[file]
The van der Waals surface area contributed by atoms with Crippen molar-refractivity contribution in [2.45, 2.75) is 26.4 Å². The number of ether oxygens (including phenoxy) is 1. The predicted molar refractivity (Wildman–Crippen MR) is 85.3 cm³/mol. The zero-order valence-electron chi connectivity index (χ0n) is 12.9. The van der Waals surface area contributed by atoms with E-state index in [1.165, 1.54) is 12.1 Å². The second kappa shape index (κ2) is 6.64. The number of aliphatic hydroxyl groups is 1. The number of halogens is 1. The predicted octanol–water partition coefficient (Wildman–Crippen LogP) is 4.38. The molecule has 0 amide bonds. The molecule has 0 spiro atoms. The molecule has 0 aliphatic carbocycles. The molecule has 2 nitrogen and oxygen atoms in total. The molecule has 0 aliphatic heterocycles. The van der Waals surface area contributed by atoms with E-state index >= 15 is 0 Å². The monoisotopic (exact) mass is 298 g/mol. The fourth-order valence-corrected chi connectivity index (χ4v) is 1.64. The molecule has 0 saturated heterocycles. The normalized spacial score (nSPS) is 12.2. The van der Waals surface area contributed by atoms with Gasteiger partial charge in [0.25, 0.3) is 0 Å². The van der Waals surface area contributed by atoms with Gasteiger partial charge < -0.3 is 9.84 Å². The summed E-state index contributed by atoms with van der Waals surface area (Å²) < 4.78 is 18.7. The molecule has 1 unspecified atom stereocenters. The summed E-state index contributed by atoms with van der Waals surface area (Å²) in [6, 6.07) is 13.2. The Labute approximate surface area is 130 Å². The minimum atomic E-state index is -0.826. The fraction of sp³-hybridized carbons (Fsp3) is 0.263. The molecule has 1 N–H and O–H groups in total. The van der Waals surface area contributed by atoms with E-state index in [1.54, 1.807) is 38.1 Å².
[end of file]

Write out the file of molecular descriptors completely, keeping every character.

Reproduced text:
The van der Waals surface area contributed by atoms with Crippen molar-refractivity contribution in [2.45, 2.75) is 26.4 Å². The number of ether oxygens (including phenoxy) is 1. The predicted molar refractivity (Wildman–Crippen MR) is 85.3 cm³/mol. The zero-order valence-electron chi connectivity index (χ0n) is 12.9. The van der Waals surface area contributed by atoms with E-state index in [1.165, 1.54) is 12.1 Å². The second kappa shape index (κ2) is 6.64. The number of aliphatic hydroxyl groups is 1. The number of halogens is 1. The predicted octanol–water partition coefficient (Wildman–Crippen LogP) is 4.38. The molecule has 0 amide bonds. The molecule has 0 spiro atoms. The molecule has 0 aliphatic carbocycles. The molecule has 2 nitrogen and oxygen atoms in total. The molecule has 0 aliphatic heterocycles. The van der Waals surface area contributed by atoms with E-state index >= 15 is 0 Å². The monoisotopic (exact) mass is 298 g/mol. The fourth-order valence-corrected chi connectivity index (χ4v) is 1.64. The molecule has 0 saturated heterocycles. The normalized spacial score (nSPS) is 12.2. The van der Waals surface area contributed by atoms with Gasteiger partial charge in [0.25, 0.3) is 0 Å². The van der Waals surface area contributed by atoms with Gasteiger partial charge < -0.3 is 9.84 Å². The summed E-state index contributed by atoms with van der Waals surface area (Å²) < 4.78 is 18.7. The molecule has 1 unspecified atom stereocenters. The summed E-state index contributed by atoms with van der Waals surface area (Å²) in [6, 6.07) is 13.2. The Labute approximate surface area is 130 Å². The minimum atomic E-state index is -0.826. The fraction of sp³-hybridized carbons (Fsp3) is 0.263. The molecule has 1 N–H and O–H groups in total. The van der Waals surface area contributed by atoms with E-state index in [1.54, 1.807) is 38.1 Å².